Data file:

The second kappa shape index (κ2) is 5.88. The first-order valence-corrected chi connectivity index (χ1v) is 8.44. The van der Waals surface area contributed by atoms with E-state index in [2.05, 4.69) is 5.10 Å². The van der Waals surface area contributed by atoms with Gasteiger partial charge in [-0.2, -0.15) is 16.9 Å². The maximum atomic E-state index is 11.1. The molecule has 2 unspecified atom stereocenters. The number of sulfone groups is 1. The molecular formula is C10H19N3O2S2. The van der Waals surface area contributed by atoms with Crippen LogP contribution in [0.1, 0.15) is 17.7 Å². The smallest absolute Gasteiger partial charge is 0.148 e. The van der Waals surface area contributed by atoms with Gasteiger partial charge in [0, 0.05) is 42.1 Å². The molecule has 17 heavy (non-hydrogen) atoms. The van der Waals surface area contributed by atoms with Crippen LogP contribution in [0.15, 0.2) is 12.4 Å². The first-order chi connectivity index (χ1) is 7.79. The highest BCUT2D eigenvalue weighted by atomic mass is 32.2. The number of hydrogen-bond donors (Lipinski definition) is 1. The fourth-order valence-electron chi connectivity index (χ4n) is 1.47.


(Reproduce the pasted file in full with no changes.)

The second kappa shape index (κ2) is 5.88. The first-order valence-corrected chi connectivity index (χ1v) is 8.44. The van der Waals surface area contributed by atoms with E-state index in [2.05, 4.69) is 5.10 Å². The van der Waals surface area contributed by atoms with Gasteiger partial charge in [-0.2, -0.15) is 16.9 Å². The maximum atomic E-state index is 11.1. The molecule has 2 unspecified atom stereocenters. The number of sulfone groups is 1. The molecular formula is C10H19N3O2S2. The van der Waals surface area contributed by atoms with Crippen LogP contribution in [0.1, 0.15) is 17.7 Å². The smallest absolute Gasteiger partial charge is 0.148 e. The van der Waals surface area contributed by atoms with Gasteiger partial charge in [0, 0.05) is 42.1 Å². The molecule has 17 heavy (non-hydrogen) atoms. The van der Waals surface area contributed by atoms with Crippen LogP contribution in [0.15, 0.2) is 12.4 Å². The first-order chi connectivity index (χ1) is 7.79. The highest BCUT2D eigenvalue weighted by atomic mass is 32.2. The number of hydrogen-bond donors (Lipinski definition) is 1. The fourth-order valence-electron chi connectivity index (χ4n) is 1.47.